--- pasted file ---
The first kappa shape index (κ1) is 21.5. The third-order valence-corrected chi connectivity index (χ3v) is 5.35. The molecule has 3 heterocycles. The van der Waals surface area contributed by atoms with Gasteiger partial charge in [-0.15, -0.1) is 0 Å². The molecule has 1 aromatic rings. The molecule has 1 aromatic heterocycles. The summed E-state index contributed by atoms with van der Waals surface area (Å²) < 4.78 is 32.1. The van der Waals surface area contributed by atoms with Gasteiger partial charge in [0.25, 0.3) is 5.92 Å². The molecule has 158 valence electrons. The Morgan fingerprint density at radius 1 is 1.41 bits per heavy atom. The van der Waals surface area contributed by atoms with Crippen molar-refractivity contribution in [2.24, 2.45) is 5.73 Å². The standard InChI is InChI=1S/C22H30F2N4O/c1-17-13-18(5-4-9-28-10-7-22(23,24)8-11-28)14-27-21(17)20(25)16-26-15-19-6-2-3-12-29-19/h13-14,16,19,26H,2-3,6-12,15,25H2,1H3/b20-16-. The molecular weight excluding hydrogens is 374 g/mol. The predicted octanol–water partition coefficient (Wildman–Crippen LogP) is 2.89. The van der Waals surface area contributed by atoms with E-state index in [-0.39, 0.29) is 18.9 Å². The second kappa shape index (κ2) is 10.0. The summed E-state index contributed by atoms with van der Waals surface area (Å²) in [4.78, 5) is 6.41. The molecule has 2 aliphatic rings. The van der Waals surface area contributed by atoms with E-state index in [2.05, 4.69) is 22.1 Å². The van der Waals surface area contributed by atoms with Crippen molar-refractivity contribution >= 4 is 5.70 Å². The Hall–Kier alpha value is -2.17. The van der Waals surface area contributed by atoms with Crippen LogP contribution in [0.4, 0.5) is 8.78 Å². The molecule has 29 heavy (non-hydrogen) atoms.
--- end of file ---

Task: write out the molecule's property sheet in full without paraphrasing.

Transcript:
The first kappa shape index (κ1) is 21.5. The third-order valence-corrected chi connectivity index (χ3v) is 5.35. The molecule has 3 heterocycles. The van der Waals surface area contributed by atoms with Gasteiger partial charge in [-0.15, -0.1) is 0 Å². The molecule has 1 aromatic rings. The molecule has 1 aromatic heterocycles. The summed E-state index contributed by atoms with van der Waals surface area (Å²) < 4.78 is 32.1. The van der Waals surface area contributed by atoms with Gasteiger partial charge in [0.25, 0.3) is 5.92 Å². The molecule has 158 valence electrons. The Morgan fingerprint density at radius 1 is 1.41 bits per heavy atom. The van der Waals surface area contributed by atoms with Crippen molar-refractivity contribution in [2.24, 2.45) is 5.73 Å². The standard InChI is InChI=1S/C22H30F2N4O/c1-17-13-18(5-4-9-28-10-7-22(23,24)8-11-28)14-27-21(17)20(25)16-26-15-19-6-2-3-12-29-19/h13-14,16,19,26H,2-3,6-12,15,25H2,1H3/b20-16-. The molecular weight excluding hydrogens is 374 g/mol. The predicted octanol–water partition coefficient (Wildman–Crippen LogP) is 2.89. The van der Waals surface area contributed by atoms with E-state index in [-0.39, 0.29) is 18.9 Å². The second kappa shape index (κ2) is 10.0. The summed E-state index contributed by atoms with van der Waals surface area (Å²) in [4.78, 5) is 6.41. The molecule has 2 aliphatic rings. The van der Waals surface area contributed by atoms with E-state index in [2.05, 4.69) is 22.1 Å². The van der Waals surface area contributed by atoms with Crippen molar-refractivity contribution >= 4 is 5.70 Å². The Hall–Kier alpha value is -2.17. The van der Waals surface area contributed by atoms with Crippen LogP contribution in [0.4, 0.5) is 8.78 Å². The molecule has 29 heavy (non-hydrogen) atoms.